Sixty years ago, the March on Washington might not have happened were it not for the influence of a gay activist named Bayard Rustin, according to the author of a new biography of Martin Luther King Jr.
“Bayard Rustin was key in organizing the March. You know, we didn’t have the internet back then. Rustin was a brilliant organizer, and King recognized his contributions and how much he brought to the table. King recognized that he had a lot to learn from Rustin and he showed it,” said Jonathan Eig, author of King: A Life.
“They had to send flyers and letters to churches all over the country and offer help in chartering buses to bring people in,” the author explained. “Special train lines were established from different cities to get people to Washington and then negotiating with the government to make sure there would be security, to make sure it would be safe, and that there would be bathrooms.”
At that time, “70% of Americans were opposed to the March on Washington,” Eig said. “Let’s remember they thought violence was going to erupt at this thing because they’d seen images on TV of protests that had erupted in violence. So, there was great fear about it.
“It’s also worth remembering that this was called the March on Washington for Jobs and Freedom. This was about economics. This was about income inequality. This was about reparations. It was not just a ‘come together and play the guitar and sing songs.’ This was radical politics here.”
As the nation turns its attention to Washington, D.C., this weekend for the 60th anniversary of that historic civil rights march, Eig wants modern Americans to understand an event celebrated today was deemed a threat when it happened.
Eig is a former senior writer for The Wall Street Journal. He is the bestselling author of other books, including biographies of Muhammad Ali, Lou Gehrig and Jackie Robinson.
He got the idea for the King book while working on the biography of Ali.
“I’m interviewing people for my Muhammad Ali book, and they start talking about Martin Luther King. And I just had this awakening that, wow, these people knew Martin Luther King,” he said. “And there’s still dozens, maybe hundreds, of people alive who knew Martin Luther King.
“We treat him now as if he’s this biblical figure, and as if he’s so remote and lost to history.”
“We treat him now as if he’s this biblical figure, and as if he’s so remote and lost to history. And in some ways the national holiday has contributed to that in turning him into an icon and losing sight of his humanity. And I thought if I had the opportunity to interview people who knew him and could restore some of that humanity, I would be doing a great service.”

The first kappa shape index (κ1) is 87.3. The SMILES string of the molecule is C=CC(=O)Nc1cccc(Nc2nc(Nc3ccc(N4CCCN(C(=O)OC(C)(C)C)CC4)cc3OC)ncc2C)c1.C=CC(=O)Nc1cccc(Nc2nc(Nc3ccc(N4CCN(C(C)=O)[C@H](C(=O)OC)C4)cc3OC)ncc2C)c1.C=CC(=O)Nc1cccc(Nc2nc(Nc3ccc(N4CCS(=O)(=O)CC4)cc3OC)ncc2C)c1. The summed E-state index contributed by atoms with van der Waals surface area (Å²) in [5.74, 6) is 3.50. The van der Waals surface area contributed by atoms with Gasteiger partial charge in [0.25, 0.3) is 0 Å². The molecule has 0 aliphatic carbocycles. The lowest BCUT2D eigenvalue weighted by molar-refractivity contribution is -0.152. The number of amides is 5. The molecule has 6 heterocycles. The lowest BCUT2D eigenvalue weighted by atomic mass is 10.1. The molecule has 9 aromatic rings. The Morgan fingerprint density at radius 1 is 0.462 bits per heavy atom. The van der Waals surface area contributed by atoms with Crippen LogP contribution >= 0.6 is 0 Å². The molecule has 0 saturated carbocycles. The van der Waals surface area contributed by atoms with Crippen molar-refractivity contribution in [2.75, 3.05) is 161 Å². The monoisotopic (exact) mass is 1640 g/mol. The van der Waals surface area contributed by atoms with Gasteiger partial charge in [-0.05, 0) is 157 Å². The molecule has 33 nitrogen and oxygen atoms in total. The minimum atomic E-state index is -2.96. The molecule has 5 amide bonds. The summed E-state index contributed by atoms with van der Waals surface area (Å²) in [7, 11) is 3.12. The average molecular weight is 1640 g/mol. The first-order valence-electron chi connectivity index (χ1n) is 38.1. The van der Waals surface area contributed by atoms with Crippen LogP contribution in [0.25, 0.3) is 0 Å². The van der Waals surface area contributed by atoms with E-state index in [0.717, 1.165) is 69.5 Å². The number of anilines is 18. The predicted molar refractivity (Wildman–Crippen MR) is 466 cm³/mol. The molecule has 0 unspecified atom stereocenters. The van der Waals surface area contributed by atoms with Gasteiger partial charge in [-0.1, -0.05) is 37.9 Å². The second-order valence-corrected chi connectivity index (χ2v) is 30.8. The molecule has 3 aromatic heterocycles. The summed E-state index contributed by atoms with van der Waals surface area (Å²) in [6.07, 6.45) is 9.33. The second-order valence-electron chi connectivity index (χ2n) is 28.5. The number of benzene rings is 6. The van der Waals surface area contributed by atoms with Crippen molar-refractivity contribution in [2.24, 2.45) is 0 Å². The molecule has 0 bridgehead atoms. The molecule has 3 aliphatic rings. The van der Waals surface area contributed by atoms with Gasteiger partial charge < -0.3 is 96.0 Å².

Eig started working on the book before COVID hit interviewing people all over the country, traveling around saying, “Tell me about Martin Luther King. Tell me what he was like. Tell me what it was like to be in the room with that man.”
That became a journey of discovery for Eig, who was impressed with King’s journey of discovering and living out a calling for God and neighbor. King’s is “the life of somebody who truly not just believed but acted on his beliefs,” he said. “That really inspired me.”
“In the deepest sense, he was always trying to live up to ‘it.’ He was an incredibly busy, incredibly stressed person. His schedule was ridiculous. You know, he was giving hundreds of speeches and sermons a year. He really felt like he single-handedly had to raise the money required to operate the Southern Christian Leadership Conference.
“So, where he found time to be spiritual, where he found time to pray and to read, it’s hard to know. But I think he found it sometimes in expressing himself. And, you know, I think he was most happy and most comfortable when he was in the pulpit. And he always said, ‘I’m still a Baptist preacher, no matter how many jobs I may have.’ Fundamentally, I always think of myself as a Baptist preacher.”
King believed his job was to preach to the nation, not just to a Sunday congregation, Eig added. “I think that’s what kept him going. And that’s how he maintained his faith — by thinking of himself as somebody who was called to speak to the world.”
Eig’s main purpose for writing the book was to highlight King’s voice.
On this anniversary of the March on Washington, Eig hopes the world will remember King’s words and his distinctive, booming voice.
“I wanted to let King’s words resonate. I’m hoping we will hear King’s words again and think of them anew and see them freshly and think about how they resonate in our lives today. I didn’t want to do that in a heavy-handed way. I wanted to just step back and let King have the last word.”